Life changes when a loved one is diagnosed with Alzheimer’s. The disease is devastating and your plans for the future turn bleak. You begin to focus on quality instead of quantity of life.
The disease has a profound impact on society. Statistics list Alzheimer’s Disease as the sixth leading cause of death in the United States. There are approximately 5 million people diagnosed in the U.S. alone. It is probable that everyone will be affected in some manner by Alzheimer’s in their lifetime.
Alzheimer’s is a progressive disease. It may be nearly invisible in the early stage. Your loved one appears normal. You may recognize some increased forgetfulness that is easily overlooked or explained away as an inevitable part of aging.
As the disease progresses to the mild stage cognitive impairment becomes more evident. It may be difficult for the affected person to handle finances. They may become easily lost and wandering may become an issue. Short-term memory is increasingly impaired and the person may ask the same question repeatedly.
People in the moderate stage of the disease experience increased confusion. They may not be able to learn new tasks and forget how to perform simple activities of daily living such as dressing. They may not be able to recognize friends or family members.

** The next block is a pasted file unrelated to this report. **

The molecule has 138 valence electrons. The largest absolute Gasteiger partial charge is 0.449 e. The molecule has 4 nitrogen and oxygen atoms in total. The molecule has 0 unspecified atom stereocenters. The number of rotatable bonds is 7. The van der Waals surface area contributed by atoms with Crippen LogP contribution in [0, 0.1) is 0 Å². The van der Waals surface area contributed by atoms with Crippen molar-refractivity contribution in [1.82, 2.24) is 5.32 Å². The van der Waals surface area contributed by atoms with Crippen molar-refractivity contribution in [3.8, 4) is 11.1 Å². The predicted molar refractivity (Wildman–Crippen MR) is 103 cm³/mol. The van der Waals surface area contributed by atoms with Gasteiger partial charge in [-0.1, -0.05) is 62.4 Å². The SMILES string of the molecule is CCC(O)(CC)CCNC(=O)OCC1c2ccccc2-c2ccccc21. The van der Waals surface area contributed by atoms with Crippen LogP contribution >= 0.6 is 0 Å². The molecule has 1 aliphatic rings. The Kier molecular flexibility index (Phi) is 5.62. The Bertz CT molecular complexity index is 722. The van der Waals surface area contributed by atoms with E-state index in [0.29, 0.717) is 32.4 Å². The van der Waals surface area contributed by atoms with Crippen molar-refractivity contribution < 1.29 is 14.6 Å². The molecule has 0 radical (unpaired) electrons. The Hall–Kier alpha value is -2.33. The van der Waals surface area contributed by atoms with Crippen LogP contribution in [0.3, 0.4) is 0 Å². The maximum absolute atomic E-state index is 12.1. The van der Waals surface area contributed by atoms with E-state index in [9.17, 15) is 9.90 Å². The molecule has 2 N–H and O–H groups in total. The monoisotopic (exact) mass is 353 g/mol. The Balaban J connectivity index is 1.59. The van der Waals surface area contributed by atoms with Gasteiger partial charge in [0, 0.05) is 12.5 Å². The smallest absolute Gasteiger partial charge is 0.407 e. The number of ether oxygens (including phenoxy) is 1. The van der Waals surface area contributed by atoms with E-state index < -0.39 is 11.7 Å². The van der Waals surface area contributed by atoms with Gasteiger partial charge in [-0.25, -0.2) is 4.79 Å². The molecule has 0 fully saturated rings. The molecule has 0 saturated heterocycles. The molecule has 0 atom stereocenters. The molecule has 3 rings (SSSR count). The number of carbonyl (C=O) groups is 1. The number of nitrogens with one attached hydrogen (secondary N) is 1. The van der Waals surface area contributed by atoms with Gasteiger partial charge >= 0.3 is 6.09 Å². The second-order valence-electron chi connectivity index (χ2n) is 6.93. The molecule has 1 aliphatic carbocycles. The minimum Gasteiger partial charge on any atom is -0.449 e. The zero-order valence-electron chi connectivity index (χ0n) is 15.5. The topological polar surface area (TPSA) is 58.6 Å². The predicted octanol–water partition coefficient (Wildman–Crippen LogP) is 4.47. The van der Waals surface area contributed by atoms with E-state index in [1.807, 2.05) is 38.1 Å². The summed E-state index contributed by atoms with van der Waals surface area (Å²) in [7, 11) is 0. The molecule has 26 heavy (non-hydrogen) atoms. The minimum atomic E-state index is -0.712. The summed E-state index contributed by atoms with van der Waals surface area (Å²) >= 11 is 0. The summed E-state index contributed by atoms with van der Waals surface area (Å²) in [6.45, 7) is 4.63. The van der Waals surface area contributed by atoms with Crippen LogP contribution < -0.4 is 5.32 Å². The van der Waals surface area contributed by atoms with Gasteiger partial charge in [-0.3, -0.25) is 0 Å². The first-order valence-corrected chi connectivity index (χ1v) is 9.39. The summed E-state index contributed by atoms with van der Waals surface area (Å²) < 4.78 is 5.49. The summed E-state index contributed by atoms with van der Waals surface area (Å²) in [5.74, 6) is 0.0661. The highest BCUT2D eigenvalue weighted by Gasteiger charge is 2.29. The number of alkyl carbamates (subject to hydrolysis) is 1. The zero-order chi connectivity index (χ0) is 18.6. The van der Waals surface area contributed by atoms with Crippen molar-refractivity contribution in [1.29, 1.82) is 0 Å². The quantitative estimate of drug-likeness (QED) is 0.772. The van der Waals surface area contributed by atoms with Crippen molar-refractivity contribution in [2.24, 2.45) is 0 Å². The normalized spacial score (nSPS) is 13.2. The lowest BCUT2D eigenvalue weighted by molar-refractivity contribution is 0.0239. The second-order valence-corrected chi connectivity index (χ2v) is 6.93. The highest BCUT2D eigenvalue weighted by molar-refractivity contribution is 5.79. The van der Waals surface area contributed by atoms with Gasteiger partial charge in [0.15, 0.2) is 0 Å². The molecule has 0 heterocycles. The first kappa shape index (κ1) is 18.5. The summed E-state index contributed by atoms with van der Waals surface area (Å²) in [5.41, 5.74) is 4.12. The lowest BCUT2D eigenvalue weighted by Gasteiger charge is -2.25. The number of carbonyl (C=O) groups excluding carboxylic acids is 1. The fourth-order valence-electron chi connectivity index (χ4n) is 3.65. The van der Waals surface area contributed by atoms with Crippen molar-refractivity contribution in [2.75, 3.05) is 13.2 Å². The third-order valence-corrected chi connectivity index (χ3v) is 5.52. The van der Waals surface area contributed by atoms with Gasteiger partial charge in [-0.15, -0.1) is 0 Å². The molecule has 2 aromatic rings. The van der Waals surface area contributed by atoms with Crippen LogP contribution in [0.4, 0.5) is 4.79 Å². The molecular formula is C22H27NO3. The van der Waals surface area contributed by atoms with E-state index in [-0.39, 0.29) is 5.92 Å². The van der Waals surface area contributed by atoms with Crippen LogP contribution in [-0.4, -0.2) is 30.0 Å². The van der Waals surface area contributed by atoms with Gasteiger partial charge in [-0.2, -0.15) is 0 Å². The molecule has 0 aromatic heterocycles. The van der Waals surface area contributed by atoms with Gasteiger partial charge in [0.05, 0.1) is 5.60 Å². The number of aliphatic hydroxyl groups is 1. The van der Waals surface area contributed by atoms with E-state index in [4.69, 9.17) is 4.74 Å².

In the end stage plaque and tangles spread throughout the brain. The person loses the ability to communicate and becomes totally dependent on others for their daily care. There is no recovery.
Caring for a loved one with Alzheimer’s Disease is a physical and emotionally exhausting experience. A recent study concluded that 35 percent of Alzheimer caregivers reported a noted decline in their own health as compared to 19 percent of caregivers for patients with non-dementia related conditions.
It is imperative to care for yourself while caring for your loved one. Share the responsibility with family and friends. Take time to see a movie or have coffee with friends. Do not feel guilty for feeling annoyed at times. Answering the same question 50 times in an hour would challenge a saint.
Do not be a hero. It is okay to ask for help. Choosing to move your loved one to a care facility is not a failure. It is an act of love. Alzheimer’s is a complicated disease. Share your feelings with family or consider joining a support group. Treasure your memories.